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I'm currently struggling with my Juniper Switch Stack.

Topology is like this Topology

The Client Ports on the Stack are configured as tagged-access with dot1x (multiple supplicant) and they switch according to the Radius authentication. This works without a problem and VLANs get correctly assigned.

The 2 PFSense firewalls do provide one DHCP instance for every VLAN in failover configuration with an CARP IP on the same subnet as the VLAN. So no DHCP Relay is needed.

Windows clients can obtain an IP and work correctly but Linux clients and PXE boot do not.

From tcpdump and Wireshark we see a DHCP Discover/Offer loop on the Linux clients. The offer reaches the client but the client does not send a DHCP Request. We tried multiple Linux derivatives and PXE implementations but without any luck. We also compared the Wireshark captures from Windows and Linux and there is absolutely no difference.

Any suggestions on how to track down the problem?

Thanks in advance.

Update:

Just to add more information.

The IP assignment flow is like this:

  1. Client starts up (NIC connects to Switch stack)
  2. Switch authenticates the Client against the Radius Server
  3. Radius Server answers with Accept and VLAN ID 940
  4. Switch stack assigns VLAN 940 to the Port the Client is connecting in multiple supplicant mode
  5. Clients sends out DHCP Discover
  6. DHCP Server (both PFSense) respond with an offer.
  7. Client sends a DHCP Request
  8. DHCP Server sends an DHCP ACK

So obviously 1-6 is working. The Client gets assigned to VLAN 940 through the Radius Server, sends out a DHCP discover, both PFSense have a DHCP instance configured for the VLAN 940 (IP Range 10.94.0.1-200/24) and they send an offer.

This is a tcpdump on one of the PFsense firewalls in case it helps.

18:55:25.538580 IP (tos 0x0, ttl 20, id 3, offset 0, flags [none], proto UDP (17), length 576)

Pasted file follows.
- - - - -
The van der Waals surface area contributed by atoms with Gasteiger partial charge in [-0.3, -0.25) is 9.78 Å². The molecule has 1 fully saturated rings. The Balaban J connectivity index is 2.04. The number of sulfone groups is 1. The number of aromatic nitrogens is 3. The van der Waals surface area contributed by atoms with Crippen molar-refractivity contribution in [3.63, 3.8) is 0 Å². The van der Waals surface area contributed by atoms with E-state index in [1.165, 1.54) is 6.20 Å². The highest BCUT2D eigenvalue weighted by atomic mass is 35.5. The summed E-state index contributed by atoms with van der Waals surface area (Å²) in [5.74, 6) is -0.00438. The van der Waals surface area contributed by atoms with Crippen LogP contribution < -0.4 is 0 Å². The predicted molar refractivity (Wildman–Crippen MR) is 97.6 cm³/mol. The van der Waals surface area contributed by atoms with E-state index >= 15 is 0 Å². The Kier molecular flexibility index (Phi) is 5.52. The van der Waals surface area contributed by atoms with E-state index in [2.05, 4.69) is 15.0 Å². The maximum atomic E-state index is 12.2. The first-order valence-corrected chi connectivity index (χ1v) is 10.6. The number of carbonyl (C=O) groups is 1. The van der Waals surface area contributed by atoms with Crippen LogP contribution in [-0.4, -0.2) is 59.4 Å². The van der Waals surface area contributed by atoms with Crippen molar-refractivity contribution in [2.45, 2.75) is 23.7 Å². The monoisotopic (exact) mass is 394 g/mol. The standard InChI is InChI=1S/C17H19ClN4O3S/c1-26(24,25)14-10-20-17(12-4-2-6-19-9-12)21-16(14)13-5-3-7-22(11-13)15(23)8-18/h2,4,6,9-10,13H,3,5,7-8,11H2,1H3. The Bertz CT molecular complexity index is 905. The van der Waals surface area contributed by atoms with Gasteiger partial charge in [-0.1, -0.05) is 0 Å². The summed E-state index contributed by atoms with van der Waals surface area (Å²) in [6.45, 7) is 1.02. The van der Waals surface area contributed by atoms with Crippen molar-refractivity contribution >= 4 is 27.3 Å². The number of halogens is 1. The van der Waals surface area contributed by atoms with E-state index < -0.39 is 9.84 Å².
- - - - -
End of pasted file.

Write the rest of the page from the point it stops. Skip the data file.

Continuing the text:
0.0.0.0.bootpc > 255.255.255.255.bootps: [udp sum ok] BOOTP/DHCP, Request from 00:19:99:f7:3d:23 (oui Unknown), length 548, xid 0x99f73d23, secs 18, Flags [Broadcast] (0x8000)
              Client-Ethernet-Address 00:19:99:f7:3d:23 (oui Unknown)
              Vendor-rfc1048 Extensions
                Magic Cookie 0x63825363
                DHCP-Message Option 53, length 1: Discover
                Parameter-Request Option 55, length 36:
                  Subnet-Mask, Time-Zone, Default-Gateway, Time-Server
                  IEN-Name-Server, Domain-Name-Server, RL, Hostname
                  BS, Domain-Name, SS, RP
                  EP, RSZ, TTL, BR
                  YD, YS, NTP, Vendor-Option
                  Requested-IP, Lease-Time, Server-ID, RN
                  RB, Vendor-Class, TFTP, BF
                  Option 128, Option 129, Option 130, Option 131
                  Option 132, Option 133, Option 134, Option 135
                MSZ Option 57, length 2: 1260
                GUID Option 97, length 17: 0.72.178.216.253.99.205.17.226.190.154.221.134.53.14.178.59
                ARCH Option 93, length 2: 0
                NDI Option 94, length 3: 1.2.1
                Vendor-Class Option 60, length 32: "PXEClient:Arch:00000:UNDI:002001"
                END Option 255, length 0
                PAD Option 0, length 0, occurs 200
    
    18:55:26.546900 IP (tos 0x10, ttl 128, id 0, offset 0, flags [none], proto UDP (17), length 334)
        10.94.0.253.bootps > 255.255.255.255.bootpc: [udp sum ok] BOOTP/DHCP, Reply, length 306, xid 0x99f73d23, secs 18, Flags [Broadcast] (0x8000)
              Your-IP 10.94.0.5
              Server-IP 10.91.0.1
              Client-Ethernet-Address 00:19:99:f7:3d:23 (oui Unknown)
              file "pxelinux.0"